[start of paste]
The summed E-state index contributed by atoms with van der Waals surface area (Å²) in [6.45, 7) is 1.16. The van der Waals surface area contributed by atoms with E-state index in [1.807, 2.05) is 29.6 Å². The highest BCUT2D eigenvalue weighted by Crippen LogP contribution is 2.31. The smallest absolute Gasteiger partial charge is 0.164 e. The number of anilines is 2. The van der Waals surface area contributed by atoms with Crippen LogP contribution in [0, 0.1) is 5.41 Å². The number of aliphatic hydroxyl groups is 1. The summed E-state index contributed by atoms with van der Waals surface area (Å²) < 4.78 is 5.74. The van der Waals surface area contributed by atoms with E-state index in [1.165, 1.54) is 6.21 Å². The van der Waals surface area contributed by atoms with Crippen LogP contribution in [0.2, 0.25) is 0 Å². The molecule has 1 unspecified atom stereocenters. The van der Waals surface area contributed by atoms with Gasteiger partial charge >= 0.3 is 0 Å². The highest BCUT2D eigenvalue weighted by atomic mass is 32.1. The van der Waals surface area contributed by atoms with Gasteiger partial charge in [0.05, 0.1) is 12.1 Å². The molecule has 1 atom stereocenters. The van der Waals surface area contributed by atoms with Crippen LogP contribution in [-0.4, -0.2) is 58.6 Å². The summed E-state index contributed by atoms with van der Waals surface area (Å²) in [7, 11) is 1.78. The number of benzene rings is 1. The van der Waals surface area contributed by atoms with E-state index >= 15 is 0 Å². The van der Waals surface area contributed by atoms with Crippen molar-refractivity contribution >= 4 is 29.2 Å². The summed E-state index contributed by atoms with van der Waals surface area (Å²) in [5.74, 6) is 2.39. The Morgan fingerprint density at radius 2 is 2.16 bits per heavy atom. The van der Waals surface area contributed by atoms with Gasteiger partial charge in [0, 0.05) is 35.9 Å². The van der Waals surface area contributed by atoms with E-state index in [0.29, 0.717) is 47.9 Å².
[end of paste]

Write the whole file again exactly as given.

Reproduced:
The summed E-state index contributed by atoms with van der Waals surface area (Å²) in [6.45, 7) is 1.16. The van der Waals surface area contributed by atoms with E-state index in [1.807, 2.05) is 29.6 Å². The highest BCUT2D eigenvalue weighted by Crippen LogP contribution is 2.31. The smallest absolute Gasteiger partial charge is 0.164 e. The number of anilines is 2. The van der Waals surface area contributed by atoms with Crippen LogP contribution in [0, 0.1) is 5.41 Å². The number of aliphatic hydroxyl groups is 1. The summed E-state index contributed by atoms with van der Waals surface area (Å²) < 4.78 is 5.74. The van der Waals surface area contributed by atoms with E-state index in [1.165, 1.54) is 6.21 Å². The van der Waals surface area contributed by atoms with Crippen LogP contribution in [0.2, 0.25) is 0 Å². The molecule has 1 unspecified atom stereocenters. The van der Waals surface area contributed by atoms with Gasteiger partial charge >= 0.3 is 0 Å². The highest BCUT2D eigenvalue weighted by atomic mass is 32.1. The van der Waals surface area contributed by atoms with Gasteiger partial charge in [0.05, 0.1) is 12.1 Å². The molecule has 1 atom stereocenters. The van der Waals surface area contributed by atoms with Crippen LogP contribution in [-0.4, -0.2) is 58.6 Å². The summed E-state index contributed by atoms with van der Waals surface area (Å²) in [7, 11) is 1.78. The number of benzene rings is 1. The van der Waals surface area contributed by atoms with E-state index >= 15 is 0 Å². The van der Waals surface area contributed by atoms with Crippen molar-refractivity contribution >= 4 is 29.2 Å². The summed E-state index contributed by atoms with van der Waals surface area (Å²) in [5.74, 6) is 2.39. The Morgan fingerprint density at radius 2 is 2.16 bits per heavy atom. The van der Waals surface area contributed by atoms with Gasteiger partial charge in [0, 0.05) is 35.9 Å². The van der Waals surface area contributed by atoms with E-state index in [0.29, 0.717) is 47.9 Å².